As it continues to make some of its final flybys of the Saturn system, the Cassini spacecraft hasn’t quite refrained from looking back at its home planet, Earth. And last week, the spacecraft’s camera took a picture of the Earth and moon (visible in a close-up) from a distance of 1.4 billion km.
Some of Saturn’s rings are also visible in the new images, including the A ring (top) with the Keeler and Encke gaps visible, and the F ring (bottom). The Sun is behind Saturn’s disk from Cassini’s perspective, so the rings are backlit in this view.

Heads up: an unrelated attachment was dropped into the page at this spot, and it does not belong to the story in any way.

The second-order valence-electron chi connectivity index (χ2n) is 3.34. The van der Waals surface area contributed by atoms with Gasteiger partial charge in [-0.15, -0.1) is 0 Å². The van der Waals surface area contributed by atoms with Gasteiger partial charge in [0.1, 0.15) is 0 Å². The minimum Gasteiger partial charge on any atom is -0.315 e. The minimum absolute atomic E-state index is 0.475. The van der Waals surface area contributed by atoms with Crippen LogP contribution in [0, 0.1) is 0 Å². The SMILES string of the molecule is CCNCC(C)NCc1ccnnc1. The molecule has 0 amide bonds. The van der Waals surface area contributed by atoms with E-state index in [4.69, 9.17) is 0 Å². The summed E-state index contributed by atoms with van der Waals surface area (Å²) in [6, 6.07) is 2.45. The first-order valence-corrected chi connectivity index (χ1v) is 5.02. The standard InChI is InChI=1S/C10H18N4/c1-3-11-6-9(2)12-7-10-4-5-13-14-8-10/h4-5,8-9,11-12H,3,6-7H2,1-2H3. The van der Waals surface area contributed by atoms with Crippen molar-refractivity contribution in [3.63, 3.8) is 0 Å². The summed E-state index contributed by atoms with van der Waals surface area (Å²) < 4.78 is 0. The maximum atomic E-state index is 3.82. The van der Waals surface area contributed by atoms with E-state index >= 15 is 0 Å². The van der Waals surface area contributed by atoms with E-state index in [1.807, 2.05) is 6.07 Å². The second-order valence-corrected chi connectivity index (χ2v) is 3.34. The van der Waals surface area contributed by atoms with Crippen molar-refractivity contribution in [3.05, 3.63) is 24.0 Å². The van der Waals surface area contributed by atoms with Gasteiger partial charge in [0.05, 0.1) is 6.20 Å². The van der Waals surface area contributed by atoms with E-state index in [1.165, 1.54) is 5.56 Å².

After more than a decade of incredible success, Cassini is nearing the end of its mission. The next step for the spacecraft is a final flyby of the intriguing moon Titan and its hydrocarbon seas. Cassini will fly as close as 600 miles (979 km) from Titan’s surface on Friday before embarking on a series of deposits between the planet and its inner ring, a gap of just 1,500 miles (2,400 km). Finally, on September 15, it will fly silently and forever in the planet’s atmosphere.
List image by NASA